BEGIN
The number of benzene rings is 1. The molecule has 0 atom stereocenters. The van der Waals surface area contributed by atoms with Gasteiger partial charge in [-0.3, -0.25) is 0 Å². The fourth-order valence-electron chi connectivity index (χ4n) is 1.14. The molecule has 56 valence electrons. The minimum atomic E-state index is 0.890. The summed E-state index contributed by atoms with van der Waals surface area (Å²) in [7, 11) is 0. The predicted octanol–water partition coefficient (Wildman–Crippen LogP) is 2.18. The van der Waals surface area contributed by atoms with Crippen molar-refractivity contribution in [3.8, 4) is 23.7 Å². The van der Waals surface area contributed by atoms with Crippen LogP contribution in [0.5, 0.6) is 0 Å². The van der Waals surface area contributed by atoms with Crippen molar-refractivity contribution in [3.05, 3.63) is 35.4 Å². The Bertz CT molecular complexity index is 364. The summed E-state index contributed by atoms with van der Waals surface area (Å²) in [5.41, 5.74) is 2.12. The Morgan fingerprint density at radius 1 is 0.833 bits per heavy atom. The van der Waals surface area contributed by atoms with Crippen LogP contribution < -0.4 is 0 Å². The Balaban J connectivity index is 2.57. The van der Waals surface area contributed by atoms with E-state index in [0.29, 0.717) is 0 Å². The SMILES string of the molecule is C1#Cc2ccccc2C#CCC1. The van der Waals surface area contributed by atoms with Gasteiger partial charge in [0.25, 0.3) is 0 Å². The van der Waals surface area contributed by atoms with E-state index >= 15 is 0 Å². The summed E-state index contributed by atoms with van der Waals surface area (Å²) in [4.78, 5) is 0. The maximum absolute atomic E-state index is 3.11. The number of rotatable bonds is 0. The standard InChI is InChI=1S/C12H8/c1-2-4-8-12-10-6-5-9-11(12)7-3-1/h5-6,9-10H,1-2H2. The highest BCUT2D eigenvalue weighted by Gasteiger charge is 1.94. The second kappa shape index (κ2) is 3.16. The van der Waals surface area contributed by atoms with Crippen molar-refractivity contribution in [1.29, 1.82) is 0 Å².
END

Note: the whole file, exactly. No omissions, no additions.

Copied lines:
The number of benzene rings is 1. The molecule has 0 atom stereocenters. The van der Waals surface area contributed by atoms with Gasteiger partial charge in [-0.3, -0.25) is 0 Å². The fourth-order valence-electron chi connectivity index (χ4n) is 1.14. The molecule has 56 valence electrons. The minimum atomic E-state index is 0.890. The summed E-state index contributed by atoms with van der Waals surface area (Å²) in [7, 11) is 0. The predicted octanol–water partition coefficient (Wildman–Crippen LogP) is 2.18. The van der Waals surface area contributed by atoms with Crippen molar-refractivity contribution in [3.8, 4) is 23.7 Å². The van der Waals surface area contributed by atoms with Crippen LogP contribution in [0.5, 0.6) is 0 Å². The van der Waals surface area contributed by atoms with Crippen molar-refractivity contribution in [3.05, 3.63) is 35.4 Å². The Bertz CT molecular complexity index is 364. The summed E-state index contributed by atoms with van der Waals surface area (Å²) in [5.41, 5.74) is 2.12. The Morgan fingerprint density at radius 1 is 0.833 bits per heavy atom. The van der Waals surface area contributed by atoms with Crippen LogP contribution < -0.4 is 0 Å². The Balaban J connectivity index is 2.57. The van der Waals surface area contributed by atoms with E-state index in [0.29, 0.717) is 0 Å². The SMILES string of the molecule is C1#Cc2ccccc2C#CCC1. The van der Waals surface area contributed by atoms with Gasteiger partial charge in [0.25, 0.3) is 0 Å². The van der Waals surface area contributed by atoms with E-state index >= 15 is 0 Å². The summed E-state index contributed by atoms with van der Waals surface area (Å²) in [4.78, 5) is 0. The maximum absolute atomic E-state index is 3.11. The number of rotatable bonds is 0. The standard InChI is InChI=1S/C12H8/c1-2-4-8-12-10-6-5-9-11(12)7-3-1/h5-6,9-10H,1-2H2. The highest BCUT2D eigenvalue weighted by Gasteiger charge is 1.94. The second kappa shape index (κ2) is 3.16. The van der Waals surface area contributed by atoms with Crippen molar-refractivity contribution in [1.29, 1.82) is 0 Å².